In this painting, the word Hineni is front and center in a vivid red against a silver backdrop. It sits atop a silhouette of Mt. Moriah.
Red also outlines the path up the mountain that Abraham and Isaac followed.
‘Here I am.’ There is no consideration of the past or future.
In order to highlight the importance of being completely in the moment, the design is darkened out above and below.
Two bands of ocher form an arc above Hineni, representing the repetitions of the word. This arc turns into a ram’s horn to reference the ram that was sacrificed in place of Isaac. A ram’s horn (shofar) is sounded at the New Year.
The arc, resembling a rainbow, also reminds us of G-d’s promise to Noah when He placed a rainbow in the sky.
After the sacrifice is made, G-d offers additional promises and blessings to Abraham and his offspring
COMMISSIONED/ CUSTOM PAINTINGS USING HEBREW WORDS
(GIVEN NAME, FAMILY NAME, TORAH PARASHA, SHTETL, ETC)
This painting serves as a visual tribute to the lives lost in the Holocaust. The stripes of the camp uniforms and the barbed wire are overt associations that are embedded in our collective memory. The flames, reminiscent of yahrtzeit candles, serve as reminders that we must never forget. The color fades out of the image from top to bottom, alluding to fading memories as the Holocaust takes its place in history. Yet, the brightness of the flames and the word, enliven and inspire our spirit to remember.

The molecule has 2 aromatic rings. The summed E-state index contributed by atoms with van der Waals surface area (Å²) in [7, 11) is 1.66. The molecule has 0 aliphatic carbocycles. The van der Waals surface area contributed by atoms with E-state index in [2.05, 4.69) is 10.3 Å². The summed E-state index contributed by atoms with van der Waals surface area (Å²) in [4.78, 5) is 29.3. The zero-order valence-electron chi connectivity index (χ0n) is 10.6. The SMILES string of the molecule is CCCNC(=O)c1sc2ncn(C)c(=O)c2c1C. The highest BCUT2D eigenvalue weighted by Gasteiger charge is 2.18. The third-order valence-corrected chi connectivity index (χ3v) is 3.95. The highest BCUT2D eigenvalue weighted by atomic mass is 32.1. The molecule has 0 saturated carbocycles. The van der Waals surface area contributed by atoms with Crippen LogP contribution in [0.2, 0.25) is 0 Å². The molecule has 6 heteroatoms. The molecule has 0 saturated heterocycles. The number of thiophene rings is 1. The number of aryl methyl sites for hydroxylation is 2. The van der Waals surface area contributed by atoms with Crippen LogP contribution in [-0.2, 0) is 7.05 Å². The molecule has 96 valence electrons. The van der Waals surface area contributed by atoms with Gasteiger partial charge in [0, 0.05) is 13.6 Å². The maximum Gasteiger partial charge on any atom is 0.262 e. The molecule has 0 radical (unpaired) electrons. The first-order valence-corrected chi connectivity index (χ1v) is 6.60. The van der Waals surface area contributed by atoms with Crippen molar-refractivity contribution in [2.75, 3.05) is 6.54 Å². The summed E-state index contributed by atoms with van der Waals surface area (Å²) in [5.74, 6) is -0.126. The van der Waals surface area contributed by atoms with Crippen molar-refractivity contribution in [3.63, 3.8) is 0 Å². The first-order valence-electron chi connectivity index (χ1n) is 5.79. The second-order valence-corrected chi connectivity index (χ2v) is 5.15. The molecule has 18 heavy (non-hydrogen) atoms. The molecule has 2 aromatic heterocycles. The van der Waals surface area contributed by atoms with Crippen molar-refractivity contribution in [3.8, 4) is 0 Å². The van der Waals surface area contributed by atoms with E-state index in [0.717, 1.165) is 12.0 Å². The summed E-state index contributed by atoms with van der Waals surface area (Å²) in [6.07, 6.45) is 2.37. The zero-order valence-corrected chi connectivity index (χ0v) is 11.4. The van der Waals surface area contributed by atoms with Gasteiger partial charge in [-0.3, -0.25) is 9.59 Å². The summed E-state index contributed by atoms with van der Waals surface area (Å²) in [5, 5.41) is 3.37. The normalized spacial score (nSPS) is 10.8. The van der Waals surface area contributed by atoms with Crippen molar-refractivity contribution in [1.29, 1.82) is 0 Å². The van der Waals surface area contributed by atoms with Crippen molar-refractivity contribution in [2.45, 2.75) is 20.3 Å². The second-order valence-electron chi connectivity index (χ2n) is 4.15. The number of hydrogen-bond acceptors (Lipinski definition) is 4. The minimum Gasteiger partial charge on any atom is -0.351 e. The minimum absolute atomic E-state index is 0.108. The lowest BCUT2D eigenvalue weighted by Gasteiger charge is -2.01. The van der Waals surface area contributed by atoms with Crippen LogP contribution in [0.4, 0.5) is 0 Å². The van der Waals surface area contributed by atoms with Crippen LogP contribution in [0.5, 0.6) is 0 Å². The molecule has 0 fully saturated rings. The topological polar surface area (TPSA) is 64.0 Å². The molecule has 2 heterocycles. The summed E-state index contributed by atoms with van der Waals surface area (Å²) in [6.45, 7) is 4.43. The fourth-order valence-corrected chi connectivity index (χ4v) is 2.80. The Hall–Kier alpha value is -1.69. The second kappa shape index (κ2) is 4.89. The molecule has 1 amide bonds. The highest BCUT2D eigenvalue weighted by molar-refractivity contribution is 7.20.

MARLENE BURNS Abstract Painting and Photography
UPON THE DOORPOSTS OF YOUR HOUSE
In the first paragraph of the Shema “Hear, O Israel, The Lord is Our G-d, The Lord is One”),
we are commanded to write these words upon the doorposts of our house and upon our gates.
The Shema and its first two biblical paragraphs from Deuteronomy ( 6:4-9 and 11:13-21 )
are calligraphed on a piece of parchment (klaf) by a scribe (sofer) and placed inside a case.
The word Mezuzah means doorpost, but commonly refers to the parchment and case
that are vertically affixed to the right doorpost, on a diagonal slant toward the entry.
One of G-d’s names, Shaddai, is written on the reverse side of the parchment so that it faces outward. Traditionally the first letter (shin) of Shaddai is on a Mezuzah case as well.
Shaddai is also an acronym for the Hebrew words meaning “Guardian of the Doors of Israel.”
When a mezuzah is affixed to the doorpost of a home, it is a reminder of our exodus from Egypt
when blood marked the Jewish homes to be passed over during the tenth plague.
Today, it is a declaration of our faith as well as a reminder of the words written within.
This year, we need the reminder even more. Our comings and goings have been severely limited.
We are neither seeing nor contemplating our mezuzot and their meanings as we once did.
The shape of this painting was chosen to echo the shape of a Mezuzah. In the composition,
the letter shin is the center of interest, with the other letters of Shaddai descending from its base.
Surrounded by posts and lintel in shades of purple and blue, the shin is contrasted
against a background of shades of red: a color the artist regularly uses to represent G-d.
The message behind that color choice is clear.
When one fulfills the mitzvah of affixing a mezuzah and follows the biblical directives,
the pathway through that door will lead to Adonai, His Sanctification of our homes and His Blessings.